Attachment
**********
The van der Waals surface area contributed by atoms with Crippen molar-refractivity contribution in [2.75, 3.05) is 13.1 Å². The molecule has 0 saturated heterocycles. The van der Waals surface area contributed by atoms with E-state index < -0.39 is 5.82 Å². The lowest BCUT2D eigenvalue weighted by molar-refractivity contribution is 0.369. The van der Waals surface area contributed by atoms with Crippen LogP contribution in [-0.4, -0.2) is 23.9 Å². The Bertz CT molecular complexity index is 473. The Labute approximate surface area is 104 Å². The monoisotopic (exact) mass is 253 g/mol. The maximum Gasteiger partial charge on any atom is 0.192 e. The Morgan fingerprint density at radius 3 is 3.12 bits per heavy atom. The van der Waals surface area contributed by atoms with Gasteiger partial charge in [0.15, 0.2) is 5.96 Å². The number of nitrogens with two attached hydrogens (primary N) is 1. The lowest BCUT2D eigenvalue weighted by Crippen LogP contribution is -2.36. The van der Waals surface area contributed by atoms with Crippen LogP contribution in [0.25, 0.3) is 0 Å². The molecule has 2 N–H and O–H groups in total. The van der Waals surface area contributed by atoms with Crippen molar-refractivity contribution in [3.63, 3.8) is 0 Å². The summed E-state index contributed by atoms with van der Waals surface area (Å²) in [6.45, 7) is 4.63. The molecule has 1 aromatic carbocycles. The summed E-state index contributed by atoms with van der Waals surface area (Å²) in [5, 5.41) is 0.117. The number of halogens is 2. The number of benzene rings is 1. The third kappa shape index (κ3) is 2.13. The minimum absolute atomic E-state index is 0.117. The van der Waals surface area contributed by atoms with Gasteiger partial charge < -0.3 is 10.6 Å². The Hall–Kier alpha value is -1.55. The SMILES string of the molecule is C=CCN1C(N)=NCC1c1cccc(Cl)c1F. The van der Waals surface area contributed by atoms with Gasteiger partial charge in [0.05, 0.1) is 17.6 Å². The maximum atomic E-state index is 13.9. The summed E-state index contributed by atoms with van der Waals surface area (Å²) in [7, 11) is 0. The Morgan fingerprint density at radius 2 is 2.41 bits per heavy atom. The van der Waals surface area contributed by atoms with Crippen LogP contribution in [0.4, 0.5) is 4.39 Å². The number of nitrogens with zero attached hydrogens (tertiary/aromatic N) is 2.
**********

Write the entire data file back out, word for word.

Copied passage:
The van der Waals surface area contributed by atoms with Crippen molar-refractivity contribution in [2.75, 3.05) is 13.1 Å². The molecule has 0 saturated heterocycles. The van der Waals surface area contributed by atoms with E-state index < -0.39 is 5.82 Å². The lowest BCUT2D eigenvalue weighted by molar-refractivity contribution is 0.369. The van der Waals surface area contributed by atoms with Crippen LogP contribution in [-0.4, -0.2) is 23.9 Å². The Bertz CT molecular complexity index is 473. The Labute approximate surface area is 104 Å². The monoisotopic (exact) mass is 253 g/mol. The maximum Gasteiger partial charge on any atom is 0.192 e. The Morgan fingerprint density at radius 3 is 3.12 bits per heavy atom. The van der Waals surface area contributed by atoms with Gasteiger partial charge in [0.15, 0.2) is 5.96 Å². The number of nitrogens with two attached hydrogens (primary N) is 1. The lowest BCUT2D eigenvalue weighted by Crippen LogP contribution is -2.36. The van der Waals surface area contributed by atoms with Crippen LogP contribution in [0.25, 0.3) is 0 Å². The molecule has 2 N–H and O–H groups in total. The van der Waals surface area contributed by atoms with Crippen molar-refractivity contribution in [3.63, 3.8) is 0 Å². The summed E-state index contributed by atoms with van der Waals surface area (Å²) in [6.45, 7) is 4.63. The molecule has 1 aromatic carbocycles. The summed E-state index contributed by atoms with van der Waals surface area (Å²) in [5, 5.41) is 0.117. The number of halogens is 2. The number of benzene rings is 1. The third kappa shape index (κ3) is 2.13. The minimum absolute atomic E-state index is 0.117. The van der Waals surface area contributed by atoms with Gasteiger partial charge < -0.3 is 10.6 Å². The Hall–Kier alpha value is -1.55. The SMILES string of the molecule is C=CCN1C(N)=NCC1c1cccc(Cl)c1F. The van der Waals surface area contributed by atoms with Gasteiger partial charge in [0.05, 0.1) is 17.6 Å². The maximum atomic E-state index is 13.9. The summed E-state index contributed by atoms with van der Waals surface area (Å²) in [7, 11) is 0. The Morgan fingerprint density at radius 2 is 2.41 bits per heavy atom. The van der Waals surface area contributed by atoms with Crippen LogP contribution in [0.4, 0.5) is 4.39 Å². The number of nitrogens with zero attached hydrogens (tertiary/aromatic N) is 2.